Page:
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Module Title: Islamic Banking & Finance

Available Routes:

Elective Module - All Routes

Module Overview:

This module provides an insight into the key features of Islamic Banking & Finance. The module will look at topical issues relating to Islamic banking products and financial instruments and related risk management issues. The module includes the operational features of Islamic banks and financial
institutions, focussing on their performance and how they compete with conventional interest-based banks. It also examines issues relating to financial contracting, instruments and various intermediation issues. Finally the module will outline contemporary challenges for Islamic banking business.

Module Aims & Objectives:

On completing this module students will be able to:

  • Explain the implications of the application of Islamic principles in banking and financial intermediation
  • Distinguish between Islamic principles and conventional practices based on interest
  • Understand the implications of the traditional Islamic concepts of musharakah and mudarabah for the practical commercial operations of banks and financial institutions
  • Apply the principles of Islamic finance to a range of investment and portfolio management issues
  • Draw comparisons between the conventional and Islamic banking business models
  • Apply appropriate techniques for the evaluation of the financial performance and efficiency of Islamic banks;
  • Design financial instruments that satisfy requirements for Shari’ah compliance, and the correct application methods.
  • Identify the challenges currently facing the Islamic banking sector and the prospects and opportunities for future growth and development.

Key Text:

  • An Introduction to Islamic Finance – Theory & Practice Zamir Iqbal & Abbas Mirakhor
  • Islamic Finance – Why it Makes Sense Daud Vicary Abdullah & Keon Chee

Means of Assessment:

This module is assessed by means of a single mini-project of 5,000 words in length.

Unit One covers:

This unit will explore the development of Economics and Finance in Muslim Societies and also relate them to parallel developments in faith based societies. We will look in detail at the sources of Islamic commercial law and how these translate into the various financial contracts now in use by Islamic Financial Institutions. The key Intermediation and Financing contracts are discussed and we show how these combine to make up Islamic Banks servicing the requirements of customers. It will enable students to understand the demand side – i.e. Intermediation and financing - of the activities of Islamic Financial Institutions.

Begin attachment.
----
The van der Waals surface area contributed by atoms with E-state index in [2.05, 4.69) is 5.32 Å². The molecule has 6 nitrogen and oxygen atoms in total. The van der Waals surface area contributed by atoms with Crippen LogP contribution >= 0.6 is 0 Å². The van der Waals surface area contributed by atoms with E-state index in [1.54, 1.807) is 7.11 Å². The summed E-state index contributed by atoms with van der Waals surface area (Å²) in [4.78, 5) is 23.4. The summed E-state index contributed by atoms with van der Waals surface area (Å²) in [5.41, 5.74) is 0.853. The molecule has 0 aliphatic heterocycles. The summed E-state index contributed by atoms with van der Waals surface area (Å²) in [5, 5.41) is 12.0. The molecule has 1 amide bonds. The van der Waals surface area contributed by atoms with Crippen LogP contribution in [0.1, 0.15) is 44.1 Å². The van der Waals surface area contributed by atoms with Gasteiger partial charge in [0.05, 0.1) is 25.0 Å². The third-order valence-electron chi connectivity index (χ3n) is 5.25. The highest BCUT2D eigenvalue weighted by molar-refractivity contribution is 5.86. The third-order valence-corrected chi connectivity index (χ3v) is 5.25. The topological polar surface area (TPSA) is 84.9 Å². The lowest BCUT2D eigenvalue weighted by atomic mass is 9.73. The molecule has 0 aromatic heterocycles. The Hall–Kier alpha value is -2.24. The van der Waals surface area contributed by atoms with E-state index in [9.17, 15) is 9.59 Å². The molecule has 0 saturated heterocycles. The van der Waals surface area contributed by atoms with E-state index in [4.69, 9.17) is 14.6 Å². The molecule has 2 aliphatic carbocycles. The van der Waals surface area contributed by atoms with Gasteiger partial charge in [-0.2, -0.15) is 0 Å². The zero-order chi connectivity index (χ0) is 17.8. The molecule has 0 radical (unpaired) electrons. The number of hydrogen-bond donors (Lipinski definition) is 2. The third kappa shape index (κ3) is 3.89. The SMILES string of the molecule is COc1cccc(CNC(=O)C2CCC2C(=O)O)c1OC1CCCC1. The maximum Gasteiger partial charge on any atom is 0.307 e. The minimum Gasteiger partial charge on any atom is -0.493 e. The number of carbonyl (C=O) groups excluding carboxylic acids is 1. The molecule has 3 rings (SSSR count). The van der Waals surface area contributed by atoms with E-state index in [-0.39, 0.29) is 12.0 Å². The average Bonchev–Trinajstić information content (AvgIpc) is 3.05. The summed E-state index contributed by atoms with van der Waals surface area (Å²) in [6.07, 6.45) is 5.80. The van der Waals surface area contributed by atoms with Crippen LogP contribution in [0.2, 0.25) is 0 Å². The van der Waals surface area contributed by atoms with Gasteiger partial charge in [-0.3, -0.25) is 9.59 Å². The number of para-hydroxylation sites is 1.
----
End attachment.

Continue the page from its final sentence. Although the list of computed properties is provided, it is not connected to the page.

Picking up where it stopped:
Unit Two covers:

In Unit 2 we will look at the Savings and Investment functions in Islamic Finance. The Unit will look at the extent of availability of all relevant asset classes to users of Islamic Finance i.e. at short term liquidity and cash investments, equity investments, property investments, investments in Sukuks (“Islamic Bonds”) and investments in alternative assets. The Unit will examine in detail the development of Shariah screening of stocks. The screened stock universes form the basis of the equity class for asset managers. They provide the building blocks for equity funds, exchange traded funds, private equity funds and Real Estate Investment Funds (REITS) amongst others. We also look at structuring and using Sukuks to raise finance and create tradable financial instruments to mirror the “bond” markets in conventional finance.

Unit Three covers:

Here we will explore governance, regulatory, accounting and taxation issues relating to Islamic Financial
Institutions. Shariah Governance and the role of Shariah Scholars and Shariah Supervisory Boards also will be examined. The role of the IFSB (Islamic Financial Services Board) and AAOIFI (Accounting and Auditing Organisation for Islamic Financial Institutions) in providing regulatory oversight and liaison with regulatory bodies in different jurisdictions will also be discussed. The differing treatment of various Islamic financial contracts under AAOIFI and IFRS (international Financial Reporting Standards) standards and their implications are explored. The nature of Islamic Financial contracts also creates a host of issues where taxation and accounting practices and conventions present challenges to create “level playing fields” in jurisdictions where both Islamic and conventional financial products are present. Finally, Unit 3 looks at the challenges and issued faced by Islamic Finance and Banking as it becomes a major component of many countries’ banking and financial systems. It is Unit 3 is supported by an extensive range of Special resources posted on Blackboard. These form a vital part of the Unit.

Tutor Biography - Mr Mohamed Iqbal Asaria

Iqbal is a trained Economist and Accountant. He has worked as an Investment Analyst in the City of London for several years. He has been involved in consultancy on financial product structuring and niche marketing services to faith and ethnic communities in the UK. As part of these services he has advised many banks and insurance companies in the UK on their launch of Islamic financial services.

A member of the Governor of the Bank of England's working party set up to facilitate the introduction of Shariah compliant financial products in the UK market - Iqbal teaches various MSc, MA and MBA courses in Islamic Finance, Accounting, Banking and Insurance at CASS Business School, Aston Business School and Bangor Business School. He also teaches the Islamic Economics and Islamic Finance and Banking modules for the CASS Business School EMBA in Dubai. Iqbal is a regular contributing tutor to Durham University’s Summer School on Islamic Finance. He was awarded the CBE in the 2005 Queen's Honours List for services to international development.

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